Today was my final language evaluation. We are required to meet a certain level on our final test, or we are not allowed to swear-in on Friday as Peace Corps volunteers. I did really good in my last two tests, but I'm a bit nervous about today. If I didn't do well enought, it means I miss the swearing-in ceremony (and all of the festivities that go along with it), and then I stay in Kombo an extra two weeks with extra language training before going to my site. Everyone says I have nothing to worry about, so I shouldn't let it bother me. But it's hard not to. After all of this work, I'm just ready to get training over with and begin my job. So today has been a bit stressful. Hopefully I will find out tomorrow.
A few people have emailed me asking for my mailing address. So here it is:
c/o Peace Corps
PO Box 582
Banjul, The Gambia
The Peace Corps has recommended that anything you send be sent through air mail, and "air mail" should be written on the outside of the letter/package. It is more expensive, but despite what the post office tells you, anything else could take over 4 months to get here (the post office will say 4-6 weeks). If you are sending packages, the bubble envelopes are cheeper to send... and, when asked to name the contents of the package, just say "school supplies." Once I get back to site (which, assuming I passed this test, will be in one week), I will be getting my mail once a month when the Peace Corps driver goes on mail run. So it's kind of luck of the draw. If your letter/package arrives to Banjul right after mail-run, it has to wait for the next month.
As far as care package ideas, trail-mixes and cliff bars will always be welcome. And even though I haven't begun my job yet, I do know that one thing I'd like to do with the teachers in my community at some point is work on creating teaching aids for lessons. Because of lack of resources and time, most teachers do not have visual aids for lessons or any kind of hands-on activity to do with students. Classes consist almost entirely of lectures with a chalkboard. The students take notes, memorize the material, then take a test. Once I get to know some of the teachers, I'd like to encourage them to make some learning aids for their classrooms that they can keep for themselves. At one of our training sessions in Tendaba, I drew the periodic table on a rice bag with sharpies. It took a long time, but now I have a fairly permanent learning aid to use, and I can leave it here when I go for other teachers to use. I came up with the idea from model school, after learning that the 9th grade students in The Gambia are required to memorize the first 20 elements in the Periodic table, but only their atomic number and symbol. And their textbook does not give a diagram of the periodic table at all. I finally found one in a chemistry textbook, but many schools cannot offer chemistry as a class on it's own, which is why I'll be teaching General Science. So, getting to my point here... Anything you can think of that might help me create learning aids... sharpie markers of all sizes and colors, duct tape, scissors, old magazines, spare materials, etc. I'd welcome some pre-made educational posters too... but part of my goal is to help them learn how to make these things on their own... so I'd like to try to use local resources as much as possible (like the rice bags...they are awesome for posters!) If I just give away posters, then what happens when they get ripped and torn to peices?... they can't just get another one somewhere. But if the posters are simple enough, we might be able to use them to replicate copies.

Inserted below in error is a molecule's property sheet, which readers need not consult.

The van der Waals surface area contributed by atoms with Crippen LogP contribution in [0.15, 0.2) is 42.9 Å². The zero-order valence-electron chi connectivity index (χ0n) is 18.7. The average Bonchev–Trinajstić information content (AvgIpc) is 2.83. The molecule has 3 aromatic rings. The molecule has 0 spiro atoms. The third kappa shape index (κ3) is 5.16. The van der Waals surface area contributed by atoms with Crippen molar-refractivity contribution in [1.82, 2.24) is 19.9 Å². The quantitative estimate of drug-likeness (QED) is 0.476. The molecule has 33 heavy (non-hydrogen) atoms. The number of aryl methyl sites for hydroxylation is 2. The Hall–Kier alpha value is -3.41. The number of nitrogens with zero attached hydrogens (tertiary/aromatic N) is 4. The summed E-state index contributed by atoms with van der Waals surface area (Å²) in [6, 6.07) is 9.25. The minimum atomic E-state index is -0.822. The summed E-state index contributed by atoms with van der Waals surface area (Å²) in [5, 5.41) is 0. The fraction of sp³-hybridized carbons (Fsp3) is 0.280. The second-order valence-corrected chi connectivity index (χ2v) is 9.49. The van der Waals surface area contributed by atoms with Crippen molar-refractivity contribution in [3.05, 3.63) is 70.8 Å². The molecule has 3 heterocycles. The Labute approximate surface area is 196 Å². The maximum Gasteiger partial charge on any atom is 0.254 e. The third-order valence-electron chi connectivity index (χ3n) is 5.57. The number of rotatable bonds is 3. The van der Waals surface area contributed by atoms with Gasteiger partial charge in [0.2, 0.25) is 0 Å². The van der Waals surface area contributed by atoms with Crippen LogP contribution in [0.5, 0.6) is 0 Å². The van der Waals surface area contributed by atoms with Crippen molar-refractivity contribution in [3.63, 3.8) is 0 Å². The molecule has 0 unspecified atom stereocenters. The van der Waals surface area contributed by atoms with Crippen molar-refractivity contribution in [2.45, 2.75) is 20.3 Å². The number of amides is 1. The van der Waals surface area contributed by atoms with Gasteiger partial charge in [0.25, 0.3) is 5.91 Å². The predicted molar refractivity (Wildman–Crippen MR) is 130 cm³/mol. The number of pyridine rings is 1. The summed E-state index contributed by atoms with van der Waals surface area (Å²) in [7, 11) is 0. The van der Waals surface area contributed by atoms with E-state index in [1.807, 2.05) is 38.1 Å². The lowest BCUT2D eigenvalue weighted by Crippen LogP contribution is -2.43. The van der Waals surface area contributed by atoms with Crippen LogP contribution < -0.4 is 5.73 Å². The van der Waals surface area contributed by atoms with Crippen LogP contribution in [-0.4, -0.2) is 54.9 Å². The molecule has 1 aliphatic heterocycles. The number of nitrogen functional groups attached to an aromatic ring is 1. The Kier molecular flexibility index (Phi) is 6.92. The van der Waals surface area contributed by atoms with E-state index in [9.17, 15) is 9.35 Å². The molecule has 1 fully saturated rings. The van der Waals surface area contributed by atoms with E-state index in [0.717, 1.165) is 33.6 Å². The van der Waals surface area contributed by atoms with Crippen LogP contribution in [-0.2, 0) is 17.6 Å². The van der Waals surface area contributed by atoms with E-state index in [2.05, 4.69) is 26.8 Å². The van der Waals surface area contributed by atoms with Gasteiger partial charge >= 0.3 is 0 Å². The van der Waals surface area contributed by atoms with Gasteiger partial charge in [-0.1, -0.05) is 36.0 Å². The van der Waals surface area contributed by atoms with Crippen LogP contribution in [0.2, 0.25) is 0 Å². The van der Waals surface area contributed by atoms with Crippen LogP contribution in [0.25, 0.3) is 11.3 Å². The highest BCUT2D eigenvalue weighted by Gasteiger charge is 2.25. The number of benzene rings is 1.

So that's it for now. Hopefully, the next time I write, I will be bearing good news of langauge test triumph (I hope). Thanks again everyone for all of your support!